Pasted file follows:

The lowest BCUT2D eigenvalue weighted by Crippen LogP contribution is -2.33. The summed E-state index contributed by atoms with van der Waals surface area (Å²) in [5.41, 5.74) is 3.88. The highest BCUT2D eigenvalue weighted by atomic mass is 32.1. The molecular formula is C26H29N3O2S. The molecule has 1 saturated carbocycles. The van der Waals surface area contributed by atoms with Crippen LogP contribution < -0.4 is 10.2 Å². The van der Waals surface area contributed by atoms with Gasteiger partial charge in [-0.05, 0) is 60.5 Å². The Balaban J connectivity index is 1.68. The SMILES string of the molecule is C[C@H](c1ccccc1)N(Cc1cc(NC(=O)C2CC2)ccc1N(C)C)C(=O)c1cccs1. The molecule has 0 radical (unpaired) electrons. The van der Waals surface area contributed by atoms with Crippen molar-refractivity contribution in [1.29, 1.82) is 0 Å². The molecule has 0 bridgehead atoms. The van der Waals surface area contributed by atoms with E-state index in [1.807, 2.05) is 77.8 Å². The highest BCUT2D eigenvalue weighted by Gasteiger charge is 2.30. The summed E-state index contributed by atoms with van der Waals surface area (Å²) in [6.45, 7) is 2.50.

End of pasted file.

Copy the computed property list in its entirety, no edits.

The lowest BCUT2D eigenvalue weighted by Crippen LogP contribution is -2.33. The summed E-state index contributed by atoms with van der Waals surface area (Å²) in [5.41, 5.74) is 3.88. The highest BCUT2D eigenvalue weighted by atomic mass is 32.1. The molecular formula is C26H29N3O2S. The molecule has 1 saturated carbocycles. The van der Waals surface area contributed by atoms with Crippen LogP contribution < -0.4 is 10.2 Å². The van der Waals surface area contributed by atoms with Gasteiger partial charge in [-0.05, 0) is 60.5 Å². The Balaban J connectivity index is 1.68. The SMILES string of the molecule is C[C@H](c1ccccc1)N(Cc1cc(NC(=O)C2CC2)ccc1N(C)C)C(=O)c1cccs1. The molecule has 0 radical (unpaired) electrons. The van der Waals surface area contributed by atoms with Crippen molar-refractivity contribution in [1.29, 1.82) is 0 Å². The molecule has 0 bridgehead atoms. The van der Waals surface area contributed by atoms with E-state index in [1.807, 2.05) is 77.8 Å². The highest BCUT2D eigenvalue weighted by Gasteiger charge is 2.30. The summed E-state index contributed by atoms with van der Waals surface area (Å²) in [6.45, 7) is 2.50.